I recently purchased Zoomify HTML5 Designer to include in an updated web site design. The Zoomify concept is to provide a viewer that will allow your website visitor to view images in a much larger size/resolution. My main reason for looking for a product like Zoomify is that I enjoy creating panoramic images and they just don’t look very good on my website.

The HMTL5 package consists of a workstation application and a server side Javascript application. The workstation app slices up the images into tiles and places those tiles and information about the image into a folder structure that are uploaded to the server. The Javascript application is called by a web page to display the image and a toolbar that allows the user to navigate the image.

Initially, integrating Zoomify into my updated design proved problematic. I had been looking at customizing an open source gallery such as Gallery3 or ZenPhoto. After a quick perusal of each of the gallery software’s code PHP base, the task of writing a plugin to use Zoomify seemed very daunting. I’m still considering that as an option, but I wanted more “immediate” gratification.

I came up with an interim design concept: see if I can use my current gallery organization, but just change the existing viewer to the Zoomify Javascript viewer. After initial testing and familiarizing myself with the Zoomify API, I was able to get it to work essentially the same way as my first website design, but now with the “zoom-on-steroids” capability of Zoomify.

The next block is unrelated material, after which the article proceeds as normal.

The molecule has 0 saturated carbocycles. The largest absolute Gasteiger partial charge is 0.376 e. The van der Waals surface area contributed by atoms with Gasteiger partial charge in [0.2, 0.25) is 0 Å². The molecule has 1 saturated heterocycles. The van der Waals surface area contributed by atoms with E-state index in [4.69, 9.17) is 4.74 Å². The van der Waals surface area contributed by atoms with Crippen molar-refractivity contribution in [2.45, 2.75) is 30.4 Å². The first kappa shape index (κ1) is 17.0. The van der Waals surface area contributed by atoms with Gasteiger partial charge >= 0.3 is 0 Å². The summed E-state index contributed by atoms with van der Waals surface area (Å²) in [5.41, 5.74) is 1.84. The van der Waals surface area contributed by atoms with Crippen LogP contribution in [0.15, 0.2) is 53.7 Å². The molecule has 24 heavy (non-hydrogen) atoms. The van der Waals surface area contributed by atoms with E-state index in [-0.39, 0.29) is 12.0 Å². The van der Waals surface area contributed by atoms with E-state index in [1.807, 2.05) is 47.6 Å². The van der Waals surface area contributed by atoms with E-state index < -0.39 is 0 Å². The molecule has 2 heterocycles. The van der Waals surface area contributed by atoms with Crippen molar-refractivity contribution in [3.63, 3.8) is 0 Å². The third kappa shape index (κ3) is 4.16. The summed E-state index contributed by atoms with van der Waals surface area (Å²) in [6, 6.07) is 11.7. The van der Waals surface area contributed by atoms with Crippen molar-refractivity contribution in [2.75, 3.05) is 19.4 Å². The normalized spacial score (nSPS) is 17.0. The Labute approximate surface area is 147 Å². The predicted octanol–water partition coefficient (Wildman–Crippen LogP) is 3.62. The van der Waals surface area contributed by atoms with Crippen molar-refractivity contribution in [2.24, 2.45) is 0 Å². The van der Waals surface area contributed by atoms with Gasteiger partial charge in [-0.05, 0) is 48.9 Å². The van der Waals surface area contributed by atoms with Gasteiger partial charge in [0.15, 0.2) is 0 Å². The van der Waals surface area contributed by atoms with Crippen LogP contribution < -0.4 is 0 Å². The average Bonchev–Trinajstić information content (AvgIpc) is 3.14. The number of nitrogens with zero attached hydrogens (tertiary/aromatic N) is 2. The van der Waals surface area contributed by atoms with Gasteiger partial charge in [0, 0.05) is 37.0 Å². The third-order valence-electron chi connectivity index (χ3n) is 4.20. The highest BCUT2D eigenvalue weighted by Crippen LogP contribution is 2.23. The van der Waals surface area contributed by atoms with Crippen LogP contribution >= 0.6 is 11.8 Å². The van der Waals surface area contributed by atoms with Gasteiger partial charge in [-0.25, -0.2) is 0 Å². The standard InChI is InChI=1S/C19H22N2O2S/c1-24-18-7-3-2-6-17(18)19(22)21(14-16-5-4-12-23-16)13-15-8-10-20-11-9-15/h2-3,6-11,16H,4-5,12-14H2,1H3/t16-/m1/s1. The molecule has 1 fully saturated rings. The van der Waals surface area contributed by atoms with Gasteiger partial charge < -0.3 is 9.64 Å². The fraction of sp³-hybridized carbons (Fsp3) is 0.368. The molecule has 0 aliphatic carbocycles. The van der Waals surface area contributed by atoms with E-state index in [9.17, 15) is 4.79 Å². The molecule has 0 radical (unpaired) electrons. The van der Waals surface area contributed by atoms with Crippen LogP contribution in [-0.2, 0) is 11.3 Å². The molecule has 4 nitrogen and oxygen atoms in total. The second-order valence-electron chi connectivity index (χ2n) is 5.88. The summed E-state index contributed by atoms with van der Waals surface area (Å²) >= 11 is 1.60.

It was not a completely smooth update as I struggled a bit with the implementation of the Zoomify Javascript app. My initial problem involved Zoomify’s use of several absolute URI references to folders that it uses for ‘Assets’, e.g., skins, watermarks, etc. Although that requirement was initially a pain, I think it led to some cleaner code and page organization on my part.

Previously, I had a separate viewer page for each of my galleries. Each viewer page had a hidden form with the list of images with metadata information to display in the viewer. This was a simple way to manage the multiple galleries and implementing new galleries by just copying the core page code and then changing the image data in the form. However, this was a maintenance nightmare as any change to the core viewer code/design would not duplicate to the other galleries unless I explicitly remembered to copy the code changes to the other galleries.

The new viewer integration allows a single page that accepts URI based arguments. I pass to the page the gallery and the image number. Each gallery folder has it’s own file that lists the image filenames and metadata. The viewer page reads the list and then starts the Zoomify viewer.

The developers of Zoomify have been extremely helpful in answering questions and respond very quickly when I have noticed bugs and inconsistent browser behaviors.

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